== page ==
[vc_row][vc_column][vc_column_text]Every year we tend to forget about our mowers for 6 months. Well today is the day, the day we can start thinking about them again. It’s time to usher in a new era, and almost time for the “Changing of the Guard” (from snowblower to mower). As we plan to retire our blower to the shed, and prep our mower for the short summer season, use these helpful tips to help extend the life of both machines.
I always recommend bringing your mower out and giving it a good checkup before the mowing season begins. This is something most people can do themselves, but there are professionals in Anchorage that can do it for you. Here at GEM, we go through all of our mowers starting in late March, and this article can help guide you through your lawn mower maintenance.
1) All new lawn mowers come with a manual, which you can use during the maintenance of your machine. You did keep that right? Yeah, I didn’t think so. You may be able to download a copy of your manual through your manufacturer’s website. I will give you some good rule of thumb suggestions in this article if you prefer to use them.
2) Lawn mower maintenance can go much smoother if you are prepared. Some tools you might need are a spark plug wrench, crescent wrench, oil drain pan, latex gloves, spray lubricant, and pliers. A bench or small table can be very helpful, so the work can be performed at eye level, or at least at a more comfortable level.
3) Clean your mower. Some people like to pressure wash them, or use the cleanout port many mowers now have on the deck. If it has been sitting all winter, the dried grass may need to be scraped from under the deck with a putty knife or large screwdriver. Using an air compressor to blow out the engines cooling fins is always a good idea. Lawn mower engines are air cooled, and a buildup of lawn debris around the engine can cause it to run too hot, reducing its life.
4) Check the spark plug. While removing the spark plug, be sure nothing falls into the plug hole, as that leads directly to the inside of your motor. Clean any dirt or debris from around the old plug before removal. If you find your lawn mowers spark plug to be difficult to remove, you can spray on a penetrating lubricant, and let it soak overnight.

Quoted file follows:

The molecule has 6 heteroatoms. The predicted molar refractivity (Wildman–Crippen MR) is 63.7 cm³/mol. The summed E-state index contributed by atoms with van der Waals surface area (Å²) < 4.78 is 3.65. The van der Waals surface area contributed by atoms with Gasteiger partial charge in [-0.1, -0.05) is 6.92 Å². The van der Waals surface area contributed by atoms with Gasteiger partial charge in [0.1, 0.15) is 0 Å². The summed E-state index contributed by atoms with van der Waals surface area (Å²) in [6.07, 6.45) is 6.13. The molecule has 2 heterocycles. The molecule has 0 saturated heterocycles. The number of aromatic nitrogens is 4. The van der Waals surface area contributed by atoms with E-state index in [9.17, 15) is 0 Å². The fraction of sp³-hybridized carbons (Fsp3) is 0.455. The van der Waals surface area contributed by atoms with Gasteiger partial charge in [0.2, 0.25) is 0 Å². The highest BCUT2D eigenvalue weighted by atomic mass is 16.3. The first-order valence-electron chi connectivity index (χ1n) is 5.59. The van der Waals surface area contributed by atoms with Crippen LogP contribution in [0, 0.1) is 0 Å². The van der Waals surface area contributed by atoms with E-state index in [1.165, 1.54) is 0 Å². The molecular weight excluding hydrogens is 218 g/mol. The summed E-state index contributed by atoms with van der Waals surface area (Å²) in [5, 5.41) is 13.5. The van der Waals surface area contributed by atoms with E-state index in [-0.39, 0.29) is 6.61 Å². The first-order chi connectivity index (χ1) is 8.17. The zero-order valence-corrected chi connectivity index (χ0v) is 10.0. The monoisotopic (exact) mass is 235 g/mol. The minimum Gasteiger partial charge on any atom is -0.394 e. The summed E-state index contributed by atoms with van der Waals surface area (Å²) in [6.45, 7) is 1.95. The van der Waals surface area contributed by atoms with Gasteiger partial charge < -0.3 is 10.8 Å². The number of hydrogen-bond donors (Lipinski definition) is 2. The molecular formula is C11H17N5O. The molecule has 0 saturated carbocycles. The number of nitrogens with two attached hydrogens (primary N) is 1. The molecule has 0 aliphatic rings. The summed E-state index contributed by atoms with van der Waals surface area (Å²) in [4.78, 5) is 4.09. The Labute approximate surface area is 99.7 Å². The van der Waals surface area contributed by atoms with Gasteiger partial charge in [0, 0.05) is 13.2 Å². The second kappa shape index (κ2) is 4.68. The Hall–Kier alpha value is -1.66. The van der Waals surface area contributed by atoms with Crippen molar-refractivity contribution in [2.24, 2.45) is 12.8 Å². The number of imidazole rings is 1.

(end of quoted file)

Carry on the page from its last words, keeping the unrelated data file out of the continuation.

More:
I prefer to replace spark plugs every year, as they typically only cost a couple bucks, and can cause hard starting headaches if the act up. Spark plugs can be cleaned, and many residential mowers may go years without trouble, but spending a couple bucks a year will pay off in the long run. Take your old spark plug to the auto parts store, and they should be able to give you an exact replacement.
Before installing your new spark plug, be sure to check the electrode gap. Most spark plugs these days are pre-set from that factory, and will not need adjustment. If you don’t have s spark plug gapping tool, or feeler gauges, your new plug is most likely OK to use as is. Finger tighten the new plug, then use your plug wrench to gently tighten. Word of caution: do not over-tighten a spark plug!
5) Check your fuel filter. Virtually all riding mowers, and most walk behind mowers will have a fuel filter. This is very important to change out annually, as they typically manifest their problems very slowly, which means you may not be aware your filter needs changing for months! Some common issues with clogged or worn filters are; hard starting, high fuel consumption, loss of power, or an engine that won’t stay running. This is another item, that for a few dollars, can save you hours of trouble later.
Now you did drain the fuel last fall right? If not, it may be necessary to clamp off your fuel line, running from the tank to the filter. There are special pliers for this, or a pair of locking pliers will usually work as well. You may also be able to stop the flow of gas with your thumb, or a large screwed placed inside the fuel line. When installing the new fuel filter, be sure to note the direction of fuel flow typically shown on the filter. One side may also be labeled “inlet” or “out”.